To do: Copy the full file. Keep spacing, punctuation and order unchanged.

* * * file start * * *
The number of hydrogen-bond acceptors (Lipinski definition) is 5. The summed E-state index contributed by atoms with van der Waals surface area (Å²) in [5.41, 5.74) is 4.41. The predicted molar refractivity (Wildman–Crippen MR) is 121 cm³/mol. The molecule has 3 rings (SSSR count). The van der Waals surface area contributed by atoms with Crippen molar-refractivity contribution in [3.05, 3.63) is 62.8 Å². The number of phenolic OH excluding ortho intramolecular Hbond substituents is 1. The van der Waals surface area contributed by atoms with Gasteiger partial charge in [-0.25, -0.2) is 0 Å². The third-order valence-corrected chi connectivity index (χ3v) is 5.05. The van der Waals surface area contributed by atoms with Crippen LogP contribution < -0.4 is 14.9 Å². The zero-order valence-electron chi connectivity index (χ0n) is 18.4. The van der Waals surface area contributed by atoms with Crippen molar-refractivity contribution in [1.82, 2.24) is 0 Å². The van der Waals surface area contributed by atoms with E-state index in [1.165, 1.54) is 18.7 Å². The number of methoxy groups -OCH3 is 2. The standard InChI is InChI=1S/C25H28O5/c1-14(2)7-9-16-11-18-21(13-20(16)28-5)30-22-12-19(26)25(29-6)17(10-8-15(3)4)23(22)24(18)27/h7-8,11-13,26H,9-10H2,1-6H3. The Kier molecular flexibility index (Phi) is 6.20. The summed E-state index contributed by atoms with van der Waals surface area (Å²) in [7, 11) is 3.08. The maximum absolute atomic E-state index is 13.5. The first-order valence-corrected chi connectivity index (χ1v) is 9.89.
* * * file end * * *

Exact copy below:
The number of hydrogen-bond acceptors (Lipinski definition) is 5. The summed E-state index contributed by atoms with van der Waals surface area (Å²) in [5.41, 5.74) is 4.41. The predicted molar refractivity (Wildman–Crippen MR) is 121 cm³/mol. The molecule has 3 rings (SSSR count). The van der Waals surface area contributed by atoms with Crippen molar-refractivity contribution in [3.05, 3.63) is 62.8 Å². The number of phenolic OH excluding ortho intramolecular Hbond substituents is 1. The van der Waals surface area contributed by atoms with Gasteiger partial charge in [-0.25, -0.2) is 0 Å². The third-order valence-corrected chi connectivity index (χ3v) is 5.05. The van der Waals surface area contributed by atoms with Crippen LogP contribution < -0.4 is 14.9 Å². The zero-order valence-electron chi connectivity index (χ0n) is 18.4. The van der Waals surface area contributed by atoms with Crippen molar-refractivity contribution in [1.82, 2.24) is 0 Å². The van der Waals surface area contributed by atoms with E-state index in [1.165, 1.54) is 18.7 Å². The number of methoxy groups -OCH3 is 2. The standard InChI is InChI=1S/C25H28O5/c1-14(2)7-9-16-11-18-21(13-20(16)28-5)30-22-12-19(26)25(29-6)17(10-8-15(3)4)23(22)24(18)27/h7-8,11-13,26H,9-10H2,1-6H3. The Kier molecular flexibility index (Phi) is 6.20. The summed E-state index contributed by atoms with van der Waals surface area (Å²) in [7, 11) is 3.08. The maximum absolute atomic E-state index is 13.5. The first-order valence-corrected chi connectivity index (χ1v) is 9.89.